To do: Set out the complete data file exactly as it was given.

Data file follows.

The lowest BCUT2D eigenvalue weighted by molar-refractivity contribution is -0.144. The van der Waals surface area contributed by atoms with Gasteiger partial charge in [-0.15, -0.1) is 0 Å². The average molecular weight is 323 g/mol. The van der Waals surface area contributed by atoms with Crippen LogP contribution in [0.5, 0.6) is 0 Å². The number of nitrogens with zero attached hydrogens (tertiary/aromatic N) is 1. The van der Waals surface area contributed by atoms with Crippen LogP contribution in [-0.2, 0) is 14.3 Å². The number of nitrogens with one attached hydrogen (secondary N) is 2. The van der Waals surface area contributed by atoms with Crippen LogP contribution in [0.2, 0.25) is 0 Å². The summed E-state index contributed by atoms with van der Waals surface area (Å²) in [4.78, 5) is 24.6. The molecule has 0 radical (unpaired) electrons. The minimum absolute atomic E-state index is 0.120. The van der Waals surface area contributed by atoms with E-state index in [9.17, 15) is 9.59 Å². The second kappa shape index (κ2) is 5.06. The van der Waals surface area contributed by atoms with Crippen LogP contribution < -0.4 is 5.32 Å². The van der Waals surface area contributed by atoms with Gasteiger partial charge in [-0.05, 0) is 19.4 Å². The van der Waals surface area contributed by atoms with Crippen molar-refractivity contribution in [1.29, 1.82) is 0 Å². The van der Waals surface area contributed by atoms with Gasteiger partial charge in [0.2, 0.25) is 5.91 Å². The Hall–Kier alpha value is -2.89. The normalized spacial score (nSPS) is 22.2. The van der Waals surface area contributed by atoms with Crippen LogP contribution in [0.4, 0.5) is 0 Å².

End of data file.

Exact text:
The lowest BCUT2D eigenvalue weighted by molar-refractivity contribution is -0.144. The van der Waals surface area contributed by atoms with Gasteiger partial charge in [-0.15, -0.1) is 0 Å². The average molecular weight is 323 g/mol. The van der Waals surface area contributed by atoms with Crippen LogP contribution in [0.5, 0.6) is 0 Å². The number of nitrogens with zero attached hydrogens (tertiary/aromatic N) is 1. The van der Waals surface area contributed by atoms with Crippen LogP contribution in [-0.2, 0) is 14.3 Å². The number of nitrogens with one attached hydrogen (secondary N) is 2. The van der Waals surface area contributed by atoms with Crippen LogP contribution in [0.2, 0.25) is 0 Å². The summed E-state index contributed by atoms with van der Waals surface area (Å²) in [4.78, 5) is 24.6. The molecule has 0 radical (unpaired) electrons. The minimum absolute atomic E-state index is 0.120. The van der Waals surface area contributed by atoms with E-state index in [9.17, 15) is 9.59 Å². The second kappa shape index (κ2) is 5.06. The van der Waals surface area contributed by atoms with Crippen LogP contribution < -0.4 is 5.32 Å². The van der Waals surface area contributed by atoms with Gasteiger partial charge in [-0.05, 0) is 19.4 Å². The van der Waals surface area contributed by atoms with Crippen molar-refractivity contribution in [1.29, 1.82) is 0 Å². The van der Waals surface area contributed by atoms with Gasteiger partial charge in [0.2, 0.25) is 5.91 Å². The Hall–Kier alpha value is -2.89. The normalized spacial score (nSPS) is 22.2. The van der Waals surface area contributed by atoms with Crippen LogP contribution in [0.4, 0.5) is 0 Å².